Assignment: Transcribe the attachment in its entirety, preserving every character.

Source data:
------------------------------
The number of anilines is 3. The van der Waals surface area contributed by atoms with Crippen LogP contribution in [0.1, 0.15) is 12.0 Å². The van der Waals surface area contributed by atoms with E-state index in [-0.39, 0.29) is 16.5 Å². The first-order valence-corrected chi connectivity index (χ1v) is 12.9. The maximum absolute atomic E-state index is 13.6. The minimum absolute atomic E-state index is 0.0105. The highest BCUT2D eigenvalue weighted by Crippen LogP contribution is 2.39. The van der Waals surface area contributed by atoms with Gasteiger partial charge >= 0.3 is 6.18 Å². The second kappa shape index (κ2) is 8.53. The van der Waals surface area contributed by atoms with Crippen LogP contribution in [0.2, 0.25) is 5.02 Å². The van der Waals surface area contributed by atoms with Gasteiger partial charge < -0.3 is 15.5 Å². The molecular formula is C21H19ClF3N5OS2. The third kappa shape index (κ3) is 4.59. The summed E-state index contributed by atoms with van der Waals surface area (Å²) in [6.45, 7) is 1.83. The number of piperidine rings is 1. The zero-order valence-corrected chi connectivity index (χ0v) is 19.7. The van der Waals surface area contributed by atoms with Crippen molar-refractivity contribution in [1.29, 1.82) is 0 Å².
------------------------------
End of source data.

The number of anilines is 3. The van der Waals surface area contributed by atoms with Crippen LogP contribution in [0.1, 0.15) is 12.0 Å². The van der Waals surface area contributed by atoms with E-state index in [-0.39, 0.29) is 16.5 Å². The first-order valence-corrected chi connectivity index (χ1v) is 12.9. The maximum absolute atomic E-state index is 13.6. The minimum absolute atomic E-state index is 0.0105. The highest BCUT2D eigenvalue weighted by Crippen LogP contribution is 2.39. The van der Waals surface area contributed by atoms with Gasteiger partial charge >= 0.3 is 6.18 Å². The second kappa shape index (κ2) is 8.53. The van der Waals surface area contributed by atoms with Crippen LogP contribution in [0.2, 0.25) is 5.02 Å². The van der Waals surface area contributed by atoms with Gasteiger partial charge < -0.3 is 15.5 Å². The molecular formula is C21H19ClF3N5OS2. The third kappa shape index (κ3) is 4.59. The summed E-state index contributed by atoms with van der Waals surface area (Å²) in [6.45, 7) is 1.83. The number of piperidine rings is 1. The zero-order valence-corrected chi connectivity index (χ0v) is 19.7. The van der Waals surface area contributed by atoms with Crippen molar-refractivity contribution in [1.29, 1.82) is 0 Å².